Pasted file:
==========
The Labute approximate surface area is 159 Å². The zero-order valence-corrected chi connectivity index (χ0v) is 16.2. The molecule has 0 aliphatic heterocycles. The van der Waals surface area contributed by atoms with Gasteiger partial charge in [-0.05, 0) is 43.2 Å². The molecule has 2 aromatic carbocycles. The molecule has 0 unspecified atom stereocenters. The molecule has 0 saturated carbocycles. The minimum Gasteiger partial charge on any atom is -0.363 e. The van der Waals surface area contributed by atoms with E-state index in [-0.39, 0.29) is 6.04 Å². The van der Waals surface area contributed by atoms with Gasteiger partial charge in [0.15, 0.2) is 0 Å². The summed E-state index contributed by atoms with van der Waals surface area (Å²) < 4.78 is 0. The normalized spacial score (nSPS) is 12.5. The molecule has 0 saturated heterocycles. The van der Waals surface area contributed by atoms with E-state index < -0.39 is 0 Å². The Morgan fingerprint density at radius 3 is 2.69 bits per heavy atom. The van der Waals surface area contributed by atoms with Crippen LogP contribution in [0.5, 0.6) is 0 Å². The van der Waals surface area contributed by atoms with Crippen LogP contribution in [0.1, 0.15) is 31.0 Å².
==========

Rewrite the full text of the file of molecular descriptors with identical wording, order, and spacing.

The Labute approximate surface area is 159 Å². The zero-order valence-corrected chi connectivity index (χ0v) is 16.2. The molecule has 0 aliphatic heterocycles. The van der Waals surface area contributed by atoms with Gasteiger partial charge in [-0.05, 0) is 43.2 Å². The molecule has 2 aromatic carbocycles. The molecule has 0 unspecified atom stereocenters. The molecule has 0 saturated carbocycles. The minimum Gasteiger partial charge on any atom is -0.363 e. The van der Waals surface area contributed by atoms with E-state index in [-0.39, 0.29) is 6.04 Å². The van der Waals surface area contributed by atoms with Gasteiger partial charge in [0.15, 0.2) is 0 Å². The summed E-state index contributed by atoms with van der Waals surface area (Å²) < 4.78 is 0. The normalized spacial score (nSPS) is 12.5. The molecule has 0 saturated heterocycles. The van der Waals surface area contributed by atoms with E-state index < -0.39 is 0 Å². The Morgan fingerprint density at radius 3 is 2.69 bits per heavy atom. The van der Waals surface area contributed by atoms with Crippen LogP contribution in [0.5, 0.6) is 0 Å². The van der Waals surface area contributed by atoms with Crippen LogP contribution in [0.1, 0.15) is 31.0 Å².